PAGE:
1. Flip the wire arm down inside the freezer (it's to the right, or in front of, the icemaker).
2. Make sure water is getting to the back of the refrigerator.
3. Make sure the icemaker is plugged securely into the wall of the freezer.
4. Make sure the freezer temperature is below 10 degrees.
Are you pretty handy? Are you confident enough to remove some screws? You feelin' lucky, punk? Well, are ya? (Read the preceeding two questions in your best Clint Eastwood voice.) If so, continue on to #5, otherwise, go directly to #7.
5. If all the above conditions are ok, replace the water valve (located behind the freezer - the water supply tube coming from the wall attaches to it).
After replacing the water valve, make sure the freezer wall tube (it goes through the back wall of the freezer and empties into the icemaker) isn't plugged up with ice. You can do this by removing the smaller white plastic tubing (it extends up the back of the frig from the water valve) and blowing through it.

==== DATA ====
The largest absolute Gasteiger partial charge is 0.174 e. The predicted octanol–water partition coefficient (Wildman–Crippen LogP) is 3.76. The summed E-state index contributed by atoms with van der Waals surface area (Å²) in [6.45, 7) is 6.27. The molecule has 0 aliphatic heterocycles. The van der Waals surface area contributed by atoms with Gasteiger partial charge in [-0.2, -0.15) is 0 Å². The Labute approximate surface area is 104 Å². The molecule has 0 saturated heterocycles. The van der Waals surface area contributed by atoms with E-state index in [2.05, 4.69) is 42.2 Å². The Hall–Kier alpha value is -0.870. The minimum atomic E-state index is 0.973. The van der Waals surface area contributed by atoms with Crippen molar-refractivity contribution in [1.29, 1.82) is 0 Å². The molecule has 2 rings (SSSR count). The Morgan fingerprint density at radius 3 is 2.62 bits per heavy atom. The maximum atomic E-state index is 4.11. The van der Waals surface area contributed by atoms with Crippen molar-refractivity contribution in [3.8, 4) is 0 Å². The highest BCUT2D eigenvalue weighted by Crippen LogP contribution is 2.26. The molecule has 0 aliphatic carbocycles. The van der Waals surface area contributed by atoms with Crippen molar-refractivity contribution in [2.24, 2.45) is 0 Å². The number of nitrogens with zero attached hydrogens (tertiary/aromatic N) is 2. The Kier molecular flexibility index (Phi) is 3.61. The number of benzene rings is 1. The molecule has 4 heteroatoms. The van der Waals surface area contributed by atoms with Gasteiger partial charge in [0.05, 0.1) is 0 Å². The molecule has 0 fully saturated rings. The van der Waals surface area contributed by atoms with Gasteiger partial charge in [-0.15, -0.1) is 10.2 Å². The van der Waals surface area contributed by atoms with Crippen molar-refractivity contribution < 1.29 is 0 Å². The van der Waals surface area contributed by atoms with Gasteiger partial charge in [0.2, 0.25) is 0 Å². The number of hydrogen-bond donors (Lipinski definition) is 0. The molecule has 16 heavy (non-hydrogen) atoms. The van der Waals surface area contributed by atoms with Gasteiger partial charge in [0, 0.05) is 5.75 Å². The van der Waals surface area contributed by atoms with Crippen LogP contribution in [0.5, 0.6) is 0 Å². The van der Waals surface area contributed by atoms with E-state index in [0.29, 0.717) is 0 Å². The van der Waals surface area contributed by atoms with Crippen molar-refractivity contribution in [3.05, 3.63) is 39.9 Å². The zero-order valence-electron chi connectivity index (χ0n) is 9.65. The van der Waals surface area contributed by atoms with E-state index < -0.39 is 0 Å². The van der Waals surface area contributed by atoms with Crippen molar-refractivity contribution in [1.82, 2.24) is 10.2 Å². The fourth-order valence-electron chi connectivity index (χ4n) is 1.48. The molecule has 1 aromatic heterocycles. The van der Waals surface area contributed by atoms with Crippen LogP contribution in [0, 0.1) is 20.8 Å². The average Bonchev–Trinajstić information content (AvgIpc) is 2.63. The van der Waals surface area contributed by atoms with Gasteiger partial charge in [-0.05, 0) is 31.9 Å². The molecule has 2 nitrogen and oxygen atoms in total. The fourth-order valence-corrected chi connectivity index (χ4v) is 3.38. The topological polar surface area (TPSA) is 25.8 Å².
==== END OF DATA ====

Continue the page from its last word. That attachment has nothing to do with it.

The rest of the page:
If it's frozen solid with ice:
Remove the white plastic tubing from the freezer wall tube.
Slide the freezer wall tube out the back of the freezer wall.
Run it under hot water.
Put it all back together again.
Make sure the icemaker isn't full of ice. If it is, remove the icemaker and melt all the ice out of it by running the ice mold under a faucet. Be sure not to get any water into the square back part of the icemaker where all the electrical stuff is.
Put it all back together.
There's an 80% chance it will make ice within 2 to 4 hours.
6. If, after 2-4 hours there is still no ice, replace the icemaker.